GUEST CONTRIBUTOR: KATHY RIGGS, USU EXTENSION PROFESSOR
Meaningful graduation gifts - Must they have a price tag attached? It’s again the time of year when graduation announcements begin to fill up mail boxes and social media pages. Though most graduates will experience a non-traditional ceremony this year, friends and family will still wish to acknowledge the hard work of high school, college or technology school graduates. However, with financial strains placed on many families, it can be difficult to know how much to spend and what type of gift will still be meaningful with less discretionary funds available.
Some may still consider giving a laptop, new smart phone or car. However, these can be very expensive and out of reach for many parents, especially when finances may be stretched just to cover basic necessities. However, this is a great time to share some sound financial advice-- which may be the most useful “food for thought” gift a parent can give. It may be that going to a quiet spot to share a favorite take-out meal will help the advice to be easier to share and easier to accept.
For parents: Six possible financial management strategies to consider sharing:
GUEST BLOGGER: CALLIE WARD, USU EXTENSION ASSISTANT PROFESSOR
When was the last time you wrote a letter? Or Thank You? Even a nice Post it? I remember the excitement of a pen pal letter coming to our mailbox or seeing the colorful envelop with Grandma’s handwriting on it, and I am not that old! Have we truly lost the art of the handwritten note? With May comes graduations, end of year teacher gifts, Mother’s Day, the final arrival of Spring for most of us in Utah, it is a time of new life and sometimes the never-ending gift list. So why can’t we go back and save this valuable custom of a handwritten card?
I turned 33 in April, and birthdays stopped being cool after 16, (anyone else?) but every year I receive two things. A card from my mom - this one usually has a sheep or cowboy of some sort on it and one from my little sister. This year specifically, it was the one from my sister that made my day and was one of the best gifts I have every received. She took the time to write something special and included some great memories. She spent less then $5 and had me rolling for the whole day, adding more joy for my birthday.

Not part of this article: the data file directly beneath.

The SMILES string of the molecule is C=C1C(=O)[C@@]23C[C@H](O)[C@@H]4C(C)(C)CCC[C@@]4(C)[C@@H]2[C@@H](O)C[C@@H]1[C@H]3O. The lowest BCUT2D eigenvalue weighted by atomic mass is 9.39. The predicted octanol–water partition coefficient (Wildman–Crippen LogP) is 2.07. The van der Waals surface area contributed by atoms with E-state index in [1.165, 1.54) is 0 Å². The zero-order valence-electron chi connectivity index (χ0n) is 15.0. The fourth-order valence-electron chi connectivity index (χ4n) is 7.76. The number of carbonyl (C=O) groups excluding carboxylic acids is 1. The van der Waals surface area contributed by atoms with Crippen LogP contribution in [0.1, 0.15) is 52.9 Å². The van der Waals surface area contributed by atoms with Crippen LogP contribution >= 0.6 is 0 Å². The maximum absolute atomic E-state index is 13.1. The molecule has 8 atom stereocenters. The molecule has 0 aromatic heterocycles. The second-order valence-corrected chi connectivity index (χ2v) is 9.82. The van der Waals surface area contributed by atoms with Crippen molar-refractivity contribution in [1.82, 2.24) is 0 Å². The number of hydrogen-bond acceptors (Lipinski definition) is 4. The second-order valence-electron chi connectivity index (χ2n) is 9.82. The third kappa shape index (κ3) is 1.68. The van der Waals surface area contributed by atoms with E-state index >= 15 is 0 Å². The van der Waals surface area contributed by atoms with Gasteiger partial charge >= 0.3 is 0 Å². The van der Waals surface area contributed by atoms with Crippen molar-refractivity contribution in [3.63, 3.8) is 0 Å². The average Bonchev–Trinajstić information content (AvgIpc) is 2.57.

How can something so cheap be so impactful? Especially in our busy world, taking the time to send a handwritten card means more than a dollar store gift or that random gift card. An article I read from Forbes magazine shared three benefits of a handwritten thank you note that can easily be benefits of a handwritten card:
GUEST BLOGGER: TASHA KILLIAN
Grease is my favorite movie. I love the 1950’s feeling, the music, and the way the songs just make you want to get up and dance. My favorite song is “Summer Nights.” There is one line in the song that says “summer lovin’ had me a blast.” Every time I’ve heard that song in the past few weeks, I’ve thought to myself, “you mean, summer spending, had me a blast.”
As a single person, I get told all the time, that I am so lucky because no one else tells me how to spend my money. In fact, I get told ALL the time to travel now because one day I won’t be able to. I don’t know if that’s the truth, but I do know that they are right about one thing, I am the one in charge of my finances.
I am especially aware of that fact as summertime begins. Summertime is the best. It is warm, sunny, and a wonderful time for traveling and having fun. I want to go on all the road trips! The only downside, summertime can get expensive. So, what do you do? How do you keep yourself in check when there isn’t anyone else to check on your spending? Here’s some quick things I’ve learned to do, along with a few tips from the experts to keep your spending on track, even when the sun is calling.
GUEST BLOGGER: EMMA PARKHURST
One of my favorite things about summer is that it’s officially yard sale season. There’s nothing quite like organizing and tossing long forgotten items to make one wonder, “why do I have so much stuff”, or “why did I even buy this in the first place??” Applying principles of mindfulness to spending can help to avoid these common thoughts, and as an added bonus, can help us feel goodabout purchases. But first, what is mindfulness?
GUEST BLOGGER: ELIZABETH DAVIS
Money is a necessary part of each of our lives. A great deal of time and energy goes to earning it, budgeting it, stressing over it, spending it, and hopefully some time managing it. One day last fall I attended a conference about relationships and during the course of the conference met a lovely woman, Syble Solomon, who was promoting a Money Habitudes card game. This intrigued me so I asked to learn more.
We had an enjoyable conversation and I learned that each of us have our own money habits and attitudes that determine our money decisions. The Money Habitudes card game is a simple activity that helps individuals determine what money means to them. Does it represent security, status, selflessness, spontaneity, planning, etc.? It was an enlightening activity that I enjoyed so much, I purchased several decks of her cards and took them to a family reunion for my siblings and their spouses to play.
It was interesting to observe the light bulbs that went on...
Blog editor and Accredited Financial Counselor sharing real-life money smarts that can help you stay on track with financial goals while still enjoying life!
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